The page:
The cruciate ligament is a band of tough fibrous tissue that attaches the femur (thigh bone) to the tibia (shin bone), preventing the tibia from shifting forward relative to the femur. It also helps to prevent the stifle (knee) joint from over-extending or rotating.
Trauma to the equivalent ligament in humans is common, and damage most frequently occurs during some form of sporting activity such as skiing or playing football. However; cruciate ligament disease is very different in dogs as rather than the ligament suddenly breaking due to excessive trauma, it usually degenerates slowly over time due to the fibres within the ligament weakening.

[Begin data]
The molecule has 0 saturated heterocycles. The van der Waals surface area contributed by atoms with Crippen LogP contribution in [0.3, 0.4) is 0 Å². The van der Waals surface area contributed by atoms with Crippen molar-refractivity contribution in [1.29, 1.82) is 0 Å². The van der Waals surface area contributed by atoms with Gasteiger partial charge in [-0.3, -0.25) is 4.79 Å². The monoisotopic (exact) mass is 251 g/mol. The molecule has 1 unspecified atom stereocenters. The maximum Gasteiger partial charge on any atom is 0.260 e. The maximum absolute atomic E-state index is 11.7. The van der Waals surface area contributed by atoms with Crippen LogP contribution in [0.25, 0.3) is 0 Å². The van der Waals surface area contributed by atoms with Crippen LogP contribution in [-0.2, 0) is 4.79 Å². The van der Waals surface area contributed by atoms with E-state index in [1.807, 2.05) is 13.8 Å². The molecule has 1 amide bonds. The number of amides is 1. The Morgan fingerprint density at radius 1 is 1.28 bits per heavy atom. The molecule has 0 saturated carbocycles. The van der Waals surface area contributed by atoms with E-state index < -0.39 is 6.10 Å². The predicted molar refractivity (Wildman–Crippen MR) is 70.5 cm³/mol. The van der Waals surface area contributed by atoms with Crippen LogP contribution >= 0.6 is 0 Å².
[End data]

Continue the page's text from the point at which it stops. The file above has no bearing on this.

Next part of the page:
The exact cause of this is unknown, but genetic factors may be important with certain breeds being more susceptible - including Labradors, Rottweilers, Boxers, West Highland White Terriers and Newfoundlands. Other factors such as obesity, hormonal imbalances and certain inflammatory conditions of the joint may also play a role. It’s common for dogs that have ruptured the ligament in one leg to develop the condition in the other leg.